Up until a few years ago, the album rollout cycle was the basis for everything operating in the industry, which means that for every album a musical artist would work with just one or a team of visual artists to handle everything related to that album cycle. This included Album artwork, vinyl packaging design, merchandise such as t-shirts, hats, sweaters, and other collectibles, as well as tour marketing and branding like tour posters and tour-specific merch.
In the last 15 years, the album cycle format has fallen off in favor of the single release, which allows artists to be more prolific and creative with their visual brand since they have more opportunities to release music and put that visual identity out there. It is very common for musical artists to work with several visual artists for a tour, especially for things like posters and merchandise, that center around a specific theme or emotion. For example, one of the most successful touring bands of all time, Phish, will hire a different artist to create show-specific merchandise for each concert they play, in addition to working with a variety of artists who interpret their logo and philosophy through their visual mediums for additional tour merch. An artist like the hip hop duo Run the Jewels will work with visual artists to create their own spin on the iconic 2 fists-logo, and this progression of their visual identity secures the logo as a central figure in their brand, becoming even more recognizable across its numerous permutations.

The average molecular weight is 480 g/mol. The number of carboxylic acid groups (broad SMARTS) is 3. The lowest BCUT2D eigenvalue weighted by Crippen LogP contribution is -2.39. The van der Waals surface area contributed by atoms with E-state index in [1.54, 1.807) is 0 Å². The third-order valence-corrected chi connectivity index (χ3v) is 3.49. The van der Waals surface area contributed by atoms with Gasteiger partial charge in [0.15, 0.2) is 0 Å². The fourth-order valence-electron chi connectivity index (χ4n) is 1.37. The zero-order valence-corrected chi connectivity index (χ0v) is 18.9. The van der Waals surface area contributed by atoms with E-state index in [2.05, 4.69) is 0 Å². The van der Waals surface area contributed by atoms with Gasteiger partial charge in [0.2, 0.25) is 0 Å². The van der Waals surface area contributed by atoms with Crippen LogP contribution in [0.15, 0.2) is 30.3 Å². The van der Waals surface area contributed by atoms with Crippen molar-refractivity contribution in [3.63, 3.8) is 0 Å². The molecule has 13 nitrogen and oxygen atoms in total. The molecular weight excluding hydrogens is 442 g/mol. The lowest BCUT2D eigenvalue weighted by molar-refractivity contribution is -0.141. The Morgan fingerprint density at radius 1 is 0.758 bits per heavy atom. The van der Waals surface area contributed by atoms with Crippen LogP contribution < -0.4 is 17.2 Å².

If you work with a “Merchandise Manager”, this will sometimes fall under their responsibilities. A Merch manager will help you print, deliver, and ship high-quality merchandise to your audience. Merch Management companies have grown bigger and it could be worth your time to begin communicating with some smaller boutique merchandise agencies, especially as you start to tour heavily and begin to rely on consistent merchandise revenue.